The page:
Electroencephalography is a continuous, noninvasive method that has been used as a measure of anesthetic drug action on the central nervous system.33 In the current study, a stable steady-state electroencephalographic pattern was observed after 15 min administration of isoflurane at a particular concentration. In line with previous findings, the effects of isoflurane-induced electroencephalographic slowing, burst suppression, and isoelectric activity were concentration dependent.34 At 2.1% isoflurane, infusion of histamine into the NBM decreased the BSR. At 1.4% isoflurane, histamine shifted the neocortical electroencephalography from a burst suppression pattern to δ activity, with power that spilled into the adjacent θ frequency band. This evidence indicates that histamine, when applied into the NBM, can modulate electroencephalographic activity during isoflurane anesthesia.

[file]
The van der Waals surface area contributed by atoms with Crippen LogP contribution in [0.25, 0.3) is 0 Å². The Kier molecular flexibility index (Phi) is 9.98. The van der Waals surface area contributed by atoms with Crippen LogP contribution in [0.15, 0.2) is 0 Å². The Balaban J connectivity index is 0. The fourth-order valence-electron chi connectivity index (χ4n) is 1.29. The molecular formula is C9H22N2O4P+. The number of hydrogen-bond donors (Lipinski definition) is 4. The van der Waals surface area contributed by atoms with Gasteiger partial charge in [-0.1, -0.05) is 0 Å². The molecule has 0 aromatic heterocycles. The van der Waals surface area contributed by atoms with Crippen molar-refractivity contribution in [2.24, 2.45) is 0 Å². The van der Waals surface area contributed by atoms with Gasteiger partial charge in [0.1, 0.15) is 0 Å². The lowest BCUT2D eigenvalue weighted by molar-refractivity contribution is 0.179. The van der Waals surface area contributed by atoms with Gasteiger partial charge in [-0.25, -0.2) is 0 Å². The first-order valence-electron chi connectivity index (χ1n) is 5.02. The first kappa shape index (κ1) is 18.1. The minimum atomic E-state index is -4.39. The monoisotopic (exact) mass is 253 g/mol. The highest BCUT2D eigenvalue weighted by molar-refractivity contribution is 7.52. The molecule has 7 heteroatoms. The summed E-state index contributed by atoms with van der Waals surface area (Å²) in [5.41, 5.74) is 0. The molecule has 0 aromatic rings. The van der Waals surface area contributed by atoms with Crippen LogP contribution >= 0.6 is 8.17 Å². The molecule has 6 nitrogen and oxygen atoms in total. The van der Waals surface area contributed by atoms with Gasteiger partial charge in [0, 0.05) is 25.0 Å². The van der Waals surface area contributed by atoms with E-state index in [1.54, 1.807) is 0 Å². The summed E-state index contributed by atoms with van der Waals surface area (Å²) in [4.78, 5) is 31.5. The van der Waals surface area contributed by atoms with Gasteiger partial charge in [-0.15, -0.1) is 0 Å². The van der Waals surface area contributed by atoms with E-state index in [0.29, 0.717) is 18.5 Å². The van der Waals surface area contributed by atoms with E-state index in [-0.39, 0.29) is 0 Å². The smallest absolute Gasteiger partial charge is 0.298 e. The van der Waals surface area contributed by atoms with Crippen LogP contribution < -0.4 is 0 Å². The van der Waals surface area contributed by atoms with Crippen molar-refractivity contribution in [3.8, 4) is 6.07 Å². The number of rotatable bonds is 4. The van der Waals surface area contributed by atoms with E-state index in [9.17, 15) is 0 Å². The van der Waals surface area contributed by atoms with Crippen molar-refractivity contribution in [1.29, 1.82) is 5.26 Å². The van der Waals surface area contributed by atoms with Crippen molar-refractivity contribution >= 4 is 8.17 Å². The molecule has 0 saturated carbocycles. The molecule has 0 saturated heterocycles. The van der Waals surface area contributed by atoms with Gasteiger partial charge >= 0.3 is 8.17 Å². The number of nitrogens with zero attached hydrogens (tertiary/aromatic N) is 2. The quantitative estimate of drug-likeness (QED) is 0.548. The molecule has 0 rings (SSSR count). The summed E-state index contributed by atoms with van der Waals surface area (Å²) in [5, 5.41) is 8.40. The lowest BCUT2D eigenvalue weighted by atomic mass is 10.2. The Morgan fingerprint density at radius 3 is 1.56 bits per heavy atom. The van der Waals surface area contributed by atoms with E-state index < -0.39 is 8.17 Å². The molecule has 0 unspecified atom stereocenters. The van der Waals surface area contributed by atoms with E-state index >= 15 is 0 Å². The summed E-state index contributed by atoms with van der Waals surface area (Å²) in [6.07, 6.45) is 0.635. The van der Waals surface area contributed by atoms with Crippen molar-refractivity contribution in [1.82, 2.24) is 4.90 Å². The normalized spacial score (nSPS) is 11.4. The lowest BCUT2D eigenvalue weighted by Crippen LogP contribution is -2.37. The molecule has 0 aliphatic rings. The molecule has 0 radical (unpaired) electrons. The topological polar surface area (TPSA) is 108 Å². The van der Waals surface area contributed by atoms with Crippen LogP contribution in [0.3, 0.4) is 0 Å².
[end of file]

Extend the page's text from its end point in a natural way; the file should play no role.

Histamine-induced electroencephalographic activation was greatly attenuated by triprolidine but not by cimetidine, suggesting that the cortical activation effect of histamine involved H1 receptors in the NBM. Activation of H1 receptors leads to a depolarization and/or an increase in the firing frequency of neurons.6 In the basal forebrain, a clear interaction has been demonstrated between the central histaminergic and cholinergic pathways. In vitro study revealed that histamine could depolarize NBM cholinergic cells mainly through H1 receptors in basal forebrain slices.17 Moreover, microdialysis of histamine or H1 receptor agonist into the basal forebrain resulted in increased release of acetylcholine from the neocortex.18 Histamine was also found to excite noncholinergic cells, including the γ-aminobutyric acid–mediated and glutamatergic neurons in the basal forebrain.35,36 Thus, histamine likely influenced neocortical electroencephalographic activity by action on both cholinergic and noncholinergic cells in the NBM. Furthermore, histamine is known to activate N-methyl-D-aspartic acid receptors, which has been implicated in the induction of burst suppression by isoflurane.34,37